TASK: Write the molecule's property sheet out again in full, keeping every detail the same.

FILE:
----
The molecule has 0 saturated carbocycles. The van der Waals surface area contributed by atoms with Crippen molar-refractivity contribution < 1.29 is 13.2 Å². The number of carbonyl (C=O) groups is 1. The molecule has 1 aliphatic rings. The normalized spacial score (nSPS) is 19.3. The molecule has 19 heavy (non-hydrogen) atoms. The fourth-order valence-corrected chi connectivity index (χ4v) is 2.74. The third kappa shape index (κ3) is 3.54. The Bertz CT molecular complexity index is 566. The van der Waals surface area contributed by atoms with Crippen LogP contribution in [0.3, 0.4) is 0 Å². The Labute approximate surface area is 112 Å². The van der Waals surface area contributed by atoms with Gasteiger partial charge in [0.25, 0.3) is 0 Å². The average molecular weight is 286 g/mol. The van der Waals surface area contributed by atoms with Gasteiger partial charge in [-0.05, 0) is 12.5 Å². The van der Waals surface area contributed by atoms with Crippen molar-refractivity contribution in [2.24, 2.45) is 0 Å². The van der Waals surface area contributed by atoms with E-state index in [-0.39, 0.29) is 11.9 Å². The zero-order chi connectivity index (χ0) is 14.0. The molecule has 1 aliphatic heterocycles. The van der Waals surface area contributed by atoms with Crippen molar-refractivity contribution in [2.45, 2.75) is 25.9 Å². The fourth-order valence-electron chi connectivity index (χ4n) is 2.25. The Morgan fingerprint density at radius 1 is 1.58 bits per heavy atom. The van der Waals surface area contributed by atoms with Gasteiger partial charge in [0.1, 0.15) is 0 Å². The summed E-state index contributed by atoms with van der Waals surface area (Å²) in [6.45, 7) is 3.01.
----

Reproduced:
The molecule has 0 saturated carbocycles. The van der Waals surface area contributed by atoms with Crippen molar-refractivity contribution < 1.29 is 13.2 Å². The number of carbonyl (C=O) groups is 1. The molecule has 1 aliphatic rings. The normalized spacial score (nSPS) is 19.3. The molecule has 19 heavy (non-hydrogen) atoms. The fourth-order valence-corrected chi connectivity index (χ4v) is 2.74. The third kappa shape index (κ3) is 3.54. The Bertz CT molecular complexity index is 566. The van der Waals surface area contributed by atoms with Crippen LogP contribution in [0.3, 0.4) is 0 Å². The Labute approximate surface area is 112 Å². The van der Waals surface area contributed by atoms with Gasteiger partial charge in [0.25, 0.3) is 0 Å². The average molecular weight is 286 g/mol. The van der Waals surface area contributed by atoms with Gasteiger partial charge in [-0.05, 0) is 12.5 Å². The van der Waals surface area contributed by atoms with Crippen molar-refractivity contribution in [2.24, 2.45) is 0 Å². The van der Waals surface area contributed by atoms with E-state index in [-0.39, 0.29) is 11.9 Å². The zero-order chi connectivity index (χ0) is 14.0. The molecule has 1 aliphatic heterocycles. The van der Waals surface area contributed by atoms with Crippen molar-refractivity contribution in [2.45, 2.75) is 25.9 Å². The fourth-order valence-electron chi connectivity index (χ4n) is 2.25. The Morgan fingerprint density at radius 1 is 1.58 bits per heavy atom. The van der Waals surface area contributed by atoms with Gasteiger partial charge in [0.1, 0.15) is 0 Å². The summed E-state index contributed by atoms with van der Waals surface area (Å²) in [6.45, 7) is 3.01.